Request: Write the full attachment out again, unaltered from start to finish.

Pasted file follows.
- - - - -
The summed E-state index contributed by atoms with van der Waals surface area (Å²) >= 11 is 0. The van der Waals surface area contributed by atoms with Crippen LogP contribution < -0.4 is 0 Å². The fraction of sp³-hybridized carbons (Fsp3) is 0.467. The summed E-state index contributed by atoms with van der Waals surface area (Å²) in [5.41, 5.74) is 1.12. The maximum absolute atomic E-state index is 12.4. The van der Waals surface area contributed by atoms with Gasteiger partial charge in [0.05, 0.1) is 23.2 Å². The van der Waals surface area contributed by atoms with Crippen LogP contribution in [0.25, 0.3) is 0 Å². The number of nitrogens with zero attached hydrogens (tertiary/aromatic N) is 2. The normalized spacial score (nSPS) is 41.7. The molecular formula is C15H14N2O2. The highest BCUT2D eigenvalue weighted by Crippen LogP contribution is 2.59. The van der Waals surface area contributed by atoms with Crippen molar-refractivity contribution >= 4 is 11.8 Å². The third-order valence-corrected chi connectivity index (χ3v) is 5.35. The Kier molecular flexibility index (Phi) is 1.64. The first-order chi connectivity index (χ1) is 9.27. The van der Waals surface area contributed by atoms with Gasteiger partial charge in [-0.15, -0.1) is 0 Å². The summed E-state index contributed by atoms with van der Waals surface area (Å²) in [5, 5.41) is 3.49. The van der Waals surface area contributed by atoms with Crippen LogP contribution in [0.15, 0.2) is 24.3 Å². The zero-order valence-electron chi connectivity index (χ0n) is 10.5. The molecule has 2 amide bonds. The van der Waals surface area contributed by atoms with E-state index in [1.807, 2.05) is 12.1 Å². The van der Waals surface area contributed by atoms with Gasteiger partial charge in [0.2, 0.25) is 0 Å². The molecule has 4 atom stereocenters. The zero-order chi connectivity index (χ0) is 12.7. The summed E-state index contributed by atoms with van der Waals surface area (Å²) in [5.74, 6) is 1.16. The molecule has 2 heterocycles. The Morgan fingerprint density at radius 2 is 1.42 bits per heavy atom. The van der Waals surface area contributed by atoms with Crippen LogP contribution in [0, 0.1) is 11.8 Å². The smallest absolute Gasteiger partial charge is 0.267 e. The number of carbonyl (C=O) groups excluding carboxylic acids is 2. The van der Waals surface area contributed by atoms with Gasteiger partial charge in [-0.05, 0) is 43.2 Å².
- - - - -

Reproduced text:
The summed E-state index contributed by atoms with van der Waals surface area (Å²) >= 11 is 0. The van der Waals surface area contributed by atoms with Crippen LogP contribution < -0.4 is 0 Å². The fraction of sp³-hybridized carbons (Fsp3) is 0.467. The summed E-state index contributed by atoms with van der Waals surface area (Å²) in [5.41, 5.74) is 1.12. The maximum absolute atomic E-state index is 12.4. The van der Waals surface area contributed by atoms with Gasteiger partial charge in [0.05, 0.1) is 23.2 Å². The van der Waals surface area contributed by atoms with Crippen LogP contribution in [0.25, 0.3) is 0 Å². The number of nitrogens with zero attached hydrogens (tertiary/aromatic N) is 2. The normalized spacial score (nSPS) is 41.7. The molecular formula is C15H14N2O2. The highest BCUT2D eigenvalue weighted by Crippen LogP contribution is 2.59. The van der Waals surface area contributed by atoms with Crippen molar-refractivity contribution >= 4 is 11.8 Å². The third-order valence-corrected chi connectivity index (χ3v) is 5.35. The Kier molecular flexibility index (Phi) is 1.64. The first-order chi connectivity index (χ1) is 9.27. The van der Waals surface area contributed by atoms with Gasteiger partial charge in [-0.15, -0.1) is 0 Å². The summed E-state index contributed by atoms with van der Waals surface area (Å²) in [5, 5.41) is 3.49. The van der Waals surface area contributed by atoms with Crippen LogP contribution in [0.15, 0.2) is 24.3 Å². The zero-order valence-electron chi connectivity index (χ0n) is 10.5. The molecule has 2 amide bonds. The van der Waals surface area contributed by atoms with E-state index in [1.807, 2.05) is 12.1 Å². The van der Waals surface area contributed by atoms with Gasteiger partial charge in [0.2, 0.25) is 0 Å². The molecule has 4 atom stereocenters. The zero-order chi connectivity index (χ0) is 12.7. The summed E-state index contributed by atoms with van der Waals surface area (Å²) in [5.74, 6) is 1.16. The molecule has 2 heterocycles. The Morgan fingerprint density at radius 2 is 1.42 bits per heavy atom. The van der Waals surface area contributed by atoms with Crippen LogP contribution in [0, 0.1) is 11.8 Å². The smallest absolute Gasteiger partial charge is 0.267 e. The number of carbonyl (C=O) groups excluding carboxylic acids is 2. The van der Waals surface area contributed by atoms with Gasteiger partial charge in [-0.05, 0) is 43.2 Å².